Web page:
What do 3D-printed braille and pictures books, an incredible surfer who's blind and the push for self-driving car regulations have in common? They are just some of the headlines from the news this week. Check out our Top Five stories below.
Here's CNIB's Top Five Stories of the Week:
A team from the University of Colorado Boulder have used 3D printing to create tactile versions of famous books for visually impaired children. Tom Yeh – a computer science professor at the university – started the Tactile Picture Books Project to create customised solutions for young readers whose needs aren't met by conventional publishing methods. "The main idea is to represent 2D graphics in a 3D, tactile way on a scale appropriate for young children," said Yeh. "The team combines this information with computational algorithms – essentially step-by-step instructions for mathematical calculations – to provide a way for parents, teachers and supporters to 3D-print their own picture books."
Read the full story here: http://www.dezeen.com/2016/02/04/3d-printed-braille-and-picture-books-help-blind-children-to-read/
Derek Rabelo’s father wanted nothing more than to have a son who surfed. He even named his son after Hawaii’s first champion, Derek Ho. But his father’s dreams were dashed when Rabelo was born completely blind, the result of glaucoma. “Many people told me that surfing was too dangerous for me and I couldn’t do it,” Rabelo says. But he began listening to the sounds of the ocean and had a revelation. “I had the blood of a surfer coursing through my veins,” Rabelo says. So he hit the water with a board in his hand.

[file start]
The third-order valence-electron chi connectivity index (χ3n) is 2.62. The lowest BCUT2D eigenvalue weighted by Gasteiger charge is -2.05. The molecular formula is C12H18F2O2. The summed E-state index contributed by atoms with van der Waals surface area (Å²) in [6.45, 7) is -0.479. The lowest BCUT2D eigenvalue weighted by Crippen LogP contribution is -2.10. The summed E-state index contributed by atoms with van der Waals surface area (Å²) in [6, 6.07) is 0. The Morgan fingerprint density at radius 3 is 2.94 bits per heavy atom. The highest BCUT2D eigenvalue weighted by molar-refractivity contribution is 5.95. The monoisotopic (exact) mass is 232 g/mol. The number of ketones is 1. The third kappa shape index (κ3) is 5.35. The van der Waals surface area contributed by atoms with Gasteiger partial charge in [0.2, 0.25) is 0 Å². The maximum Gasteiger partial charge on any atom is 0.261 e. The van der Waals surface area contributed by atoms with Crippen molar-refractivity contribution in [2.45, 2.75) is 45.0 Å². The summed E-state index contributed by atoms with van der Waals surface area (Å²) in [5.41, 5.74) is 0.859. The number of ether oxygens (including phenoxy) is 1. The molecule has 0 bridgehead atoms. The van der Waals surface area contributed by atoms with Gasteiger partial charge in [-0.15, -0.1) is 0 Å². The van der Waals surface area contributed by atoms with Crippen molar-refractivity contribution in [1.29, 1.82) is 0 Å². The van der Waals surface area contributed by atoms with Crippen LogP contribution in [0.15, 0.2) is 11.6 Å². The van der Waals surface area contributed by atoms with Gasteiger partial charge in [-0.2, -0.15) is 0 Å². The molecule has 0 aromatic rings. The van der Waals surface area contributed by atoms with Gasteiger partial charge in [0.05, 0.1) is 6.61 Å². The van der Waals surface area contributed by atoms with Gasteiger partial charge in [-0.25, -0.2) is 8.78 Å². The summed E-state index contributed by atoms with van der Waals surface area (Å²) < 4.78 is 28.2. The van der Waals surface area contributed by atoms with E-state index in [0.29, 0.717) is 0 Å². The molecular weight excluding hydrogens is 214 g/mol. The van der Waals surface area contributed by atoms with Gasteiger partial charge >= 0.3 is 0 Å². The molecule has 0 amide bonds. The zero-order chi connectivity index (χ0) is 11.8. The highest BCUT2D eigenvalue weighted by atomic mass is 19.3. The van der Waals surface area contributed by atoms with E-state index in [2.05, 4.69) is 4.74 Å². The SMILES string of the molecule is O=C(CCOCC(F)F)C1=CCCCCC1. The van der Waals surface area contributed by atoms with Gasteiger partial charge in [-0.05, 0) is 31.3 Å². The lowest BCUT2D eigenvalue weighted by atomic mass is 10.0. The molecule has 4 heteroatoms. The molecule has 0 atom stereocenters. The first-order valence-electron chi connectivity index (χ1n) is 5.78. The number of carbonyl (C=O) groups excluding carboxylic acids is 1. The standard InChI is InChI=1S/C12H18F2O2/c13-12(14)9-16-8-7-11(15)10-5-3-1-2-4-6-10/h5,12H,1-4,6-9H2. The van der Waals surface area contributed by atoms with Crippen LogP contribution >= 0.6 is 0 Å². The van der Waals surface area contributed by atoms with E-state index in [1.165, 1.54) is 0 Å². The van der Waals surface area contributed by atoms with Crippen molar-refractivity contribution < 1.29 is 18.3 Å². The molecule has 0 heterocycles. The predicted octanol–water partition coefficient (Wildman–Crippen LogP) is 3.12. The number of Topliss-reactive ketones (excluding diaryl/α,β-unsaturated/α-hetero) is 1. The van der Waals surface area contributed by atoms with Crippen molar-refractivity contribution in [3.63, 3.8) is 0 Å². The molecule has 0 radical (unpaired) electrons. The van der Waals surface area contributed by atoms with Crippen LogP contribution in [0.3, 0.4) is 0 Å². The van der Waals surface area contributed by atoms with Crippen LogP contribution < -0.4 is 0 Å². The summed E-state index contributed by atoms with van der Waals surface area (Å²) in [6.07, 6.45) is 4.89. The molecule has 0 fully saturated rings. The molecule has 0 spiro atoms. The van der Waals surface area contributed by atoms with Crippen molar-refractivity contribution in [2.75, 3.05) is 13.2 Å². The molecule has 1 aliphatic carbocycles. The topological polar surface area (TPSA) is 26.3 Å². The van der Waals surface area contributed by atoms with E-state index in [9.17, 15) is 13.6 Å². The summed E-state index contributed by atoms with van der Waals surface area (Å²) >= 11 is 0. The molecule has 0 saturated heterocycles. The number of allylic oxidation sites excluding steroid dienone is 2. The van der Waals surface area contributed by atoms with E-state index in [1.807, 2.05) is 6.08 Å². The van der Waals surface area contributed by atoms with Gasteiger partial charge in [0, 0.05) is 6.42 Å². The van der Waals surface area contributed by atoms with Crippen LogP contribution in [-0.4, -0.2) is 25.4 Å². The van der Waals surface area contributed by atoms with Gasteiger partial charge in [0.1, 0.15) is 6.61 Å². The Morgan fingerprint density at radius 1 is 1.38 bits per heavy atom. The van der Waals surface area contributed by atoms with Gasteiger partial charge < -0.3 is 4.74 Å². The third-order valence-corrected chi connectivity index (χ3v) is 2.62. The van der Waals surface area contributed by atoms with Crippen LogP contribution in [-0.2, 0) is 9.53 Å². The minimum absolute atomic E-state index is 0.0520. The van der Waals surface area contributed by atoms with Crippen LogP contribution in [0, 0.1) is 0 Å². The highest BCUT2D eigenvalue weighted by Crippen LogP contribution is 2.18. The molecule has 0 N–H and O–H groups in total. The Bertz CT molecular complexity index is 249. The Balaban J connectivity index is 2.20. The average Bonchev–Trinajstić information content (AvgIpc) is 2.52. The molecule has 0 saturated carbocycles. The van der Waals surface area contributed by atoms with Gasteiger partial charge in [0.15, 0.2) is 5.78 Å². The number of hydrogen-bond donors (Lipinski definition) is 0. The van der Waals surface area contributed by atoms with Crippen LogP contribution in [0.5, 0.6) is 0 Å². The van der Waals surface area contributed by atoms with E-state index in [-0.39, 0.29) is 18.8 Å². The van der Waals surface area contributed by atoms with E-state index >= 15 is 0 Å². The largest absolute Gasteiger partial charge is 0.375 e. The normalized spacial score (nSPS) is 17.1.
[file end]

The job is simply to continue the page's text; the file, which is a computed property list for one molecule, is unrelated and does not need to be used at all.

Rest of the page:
Read the full story here: https://www.good.is/articles/sightless-surfer-has-no-limitations
I’m a long-time Tim Hortons franchise owner with six restaurants in Toronto. Over the years, we’ve employed more than 125 employees with disabilities in meaningful and competitively paid positions. Today, 46 of our 250 employees identify as having a disability. These disabilities range from significant intellectual challenges to deafness, blindness, mental-health issues, physical disabilities and episodic disabilities such as multiple sclerosis or cerebral palsy. They hold positions in our company ranging from entry level to senior management.
Read the full story here:
Google envisions a world where a blind man can get in his car alone and tell it to take him to the grocery store. California regulators say self-driving automobiles aren’t smart enough yet to zip around town without a driver ready to take the wheel. The state’s Department of Motor Vehicles is finalizing regulations for the everyday use of autonomous cars with the goal of releasing them in the next year. They would require a licensed driver — and a steering wheel — just in case something goes wrong. Google says the rules limit the technology’s potential.
Read the full story here: http://news.nationalpost.com/news/future-of-the-self-driving-car-could-be-set-as-california-finalizes-regulations-for-their-everyday-use
Blind since birth, life has thrown more than a few challenges at Steve Fyffe. But a lack of sight has done nothing to deter the Norwich martial arts teacher. Bullied as a child, he was introduced to martial arts by his father at the age of six and has gone from strength to strength. Recently awarded the ranking of fifth dan in Aikido, the 65-year-old said he was brimming with pride.
Read the full story here: